It seems to me, and maybe you’ve noticed it too, that there have been more displays of rage in our culture lately. For example, there are several reports of politicians being harassed and shouted at while they were trying to have a quiet dinner at a restaurant with their spouse. Maybe that behavior has something to do with the public advice given by a member of U.S. Congress from California this last June: “Let’s make sure we show up wherever we have to show up. And if you see anybody from that Cabinet in a restaurant, in a department store, at a gasoline station, you get out and you create a crowd. And you push back on them. And you tell them they’re not welcome anymore, anywhere.”
There have also been speakers at state college campuses who have not been able to finish their talk due to the shouting and screaming–just because they held an unpopular opinion.
As hard as it is to believe, these outbursts of anger are actually seen as a good thing by some. Notice this excerpt from an October 29th article in the New York Post: “On Sept. 21, The Washington Post affirmed that ‘rage is healthy, rational, and necessary for America.’ On Friday, NBC News praised a TV show for depicting ‘anger as righteous and necessary.’ Before that, it ran a segment encouraging certain political partisans to ‘embrace their rage.’” Instead of sharing our ideas, we now tend to just ridicule and parade our outrage at each other. There is even a bumper sticker that says, “If you Aren’t Outraged, You Aren’t Paying Attention.”
Social media has done much to feed into this anger frenzy. We can now write irate, hurtful, and even hateful messages from a safe distance in obscurity. It seems like everyone is angry about something. I think you will agree that social media comments can be brutal.
Why do we have so much anger? I think I can point to at least two reasons.
First of all, anger feels good. No, really, it does. Anger releases adrenaline and/or cortisol, which gives us a surge of energy that makes us feel powerful and in control. Let’s face it, during those times we are angry, we always feel that we have a very good reason to be angry. As Benjamin Franklin put it, “Anger is never without a reason, but seldom with a good one.”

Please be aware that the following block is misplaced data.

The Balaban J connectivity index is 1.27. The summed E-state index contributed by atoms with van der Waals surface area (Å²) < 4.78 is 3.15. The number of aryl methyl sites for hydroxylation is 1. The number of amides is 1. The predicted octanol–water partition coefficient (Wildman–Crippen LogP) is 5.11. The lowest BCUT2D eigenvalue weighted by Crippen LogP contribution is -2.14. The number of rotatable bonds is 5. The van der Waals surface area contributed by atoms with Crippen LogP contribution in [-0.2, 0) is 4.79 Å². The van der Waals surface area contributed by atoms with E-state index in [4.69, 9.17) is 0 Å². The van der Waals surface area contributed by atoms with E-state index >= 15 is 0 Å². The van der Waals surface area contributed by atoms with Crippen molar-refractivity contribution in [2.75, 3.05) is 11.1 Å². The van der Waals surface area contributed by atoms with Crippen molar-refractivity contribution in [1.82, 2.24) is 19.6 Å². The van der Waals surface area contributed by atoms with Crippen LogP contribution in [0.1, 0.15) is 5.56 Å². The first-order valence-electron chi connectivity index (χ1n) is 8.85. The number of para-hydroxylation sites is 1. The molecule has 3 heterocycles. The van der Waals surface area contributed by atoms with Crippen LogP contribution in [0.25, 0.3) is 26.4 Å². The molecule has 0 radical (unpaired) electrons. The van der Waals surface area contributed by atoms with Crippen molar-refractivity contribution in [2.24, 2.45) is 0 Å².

We may regret our anger later, but while the adrenalin is running, we feel very righteous at the time. That is why it is so easy to get addicted to anger. It gives us a rush that makes us feel powerfully superior. Anger not only overrides our sense of right and wrong, but it can also blunt the common sense we otherwise would have. “Do not be eager in your heart to be angry, for anger resides in the bosom of fools” (Ecclesiastes 7:9).
Secondly, anger also raises its ugly head when we feel trapped in our circumstances. All of us have been in situations like this:
- Someone we trusted has betrayed us.
- We are in a bad state of affairs with no solution in sight.
- An important relationship is broken that appears hopeless.
- We struggle with the same bad habits over and over again, regardless of how hard we try to overcome them.
- We see oppression or mismanagement and have no power to fix the problem.
The selfish anger that flows out of us will never make things better, though. One popular solution is to take out our frustrations on a punching bag. That may make us tired, but because we have unending reservoirs of anger in our hearts, it doesn’t solve anything. The Bible makes this clear: “The heart is more deceitful than all else and is desperately sick; who can understand it?” (Jeremiah 17:9).
What is the answer to this serious problem?
The solution to our anger begins with humility, the humility it takes to believe that God, and not us, is the One in control. “Therefore, humble yourselves under the mighty hand of God, that He may exalt you at the proper time” (1 Peter 5:6). The truth is that our anger hurts those around us. It will not make anything better, although we often think that it will. The Bible says that “the anger of man does not achieve the righteousness of God” (James 1:20).
It takes humility to admit that we are helpless sinners who are in desperate need of God’s forgiveness and favor, but the good news is that God embraces every sinner who comes to Him. God not only forgives through Christ, but He also supplies His own with peacefulness. “Be anxious for nothing, but in everything by prayer and supplication with thanksgiving let your requests be made known to God. And the peace of God, which surpasses all comprehension, will guard your hearts and your minds in Christ Jesus” (Philippians 4:6–7).
When we put our faith in Christ, He becomes our protector who takes care of us. He is our friend who always loves us. To put it another way, real faith in Christ is willing to trust that He can and will take care of us, no matter how life looks at the moment. “Trust in the Lord with all your heart and do not lean on your own understanding. In all your ways acknowledge Him, and He will make your paths straight” (Proverbs 3:5–6).
We don’t have to be angry. Think about this wonderful promise from Jesus Himself: “Peace I leave with you; My peace I give to you; not as the world gives do I give to you. Do not let your heart be troubled, nor let it be fearful” (John 14:27).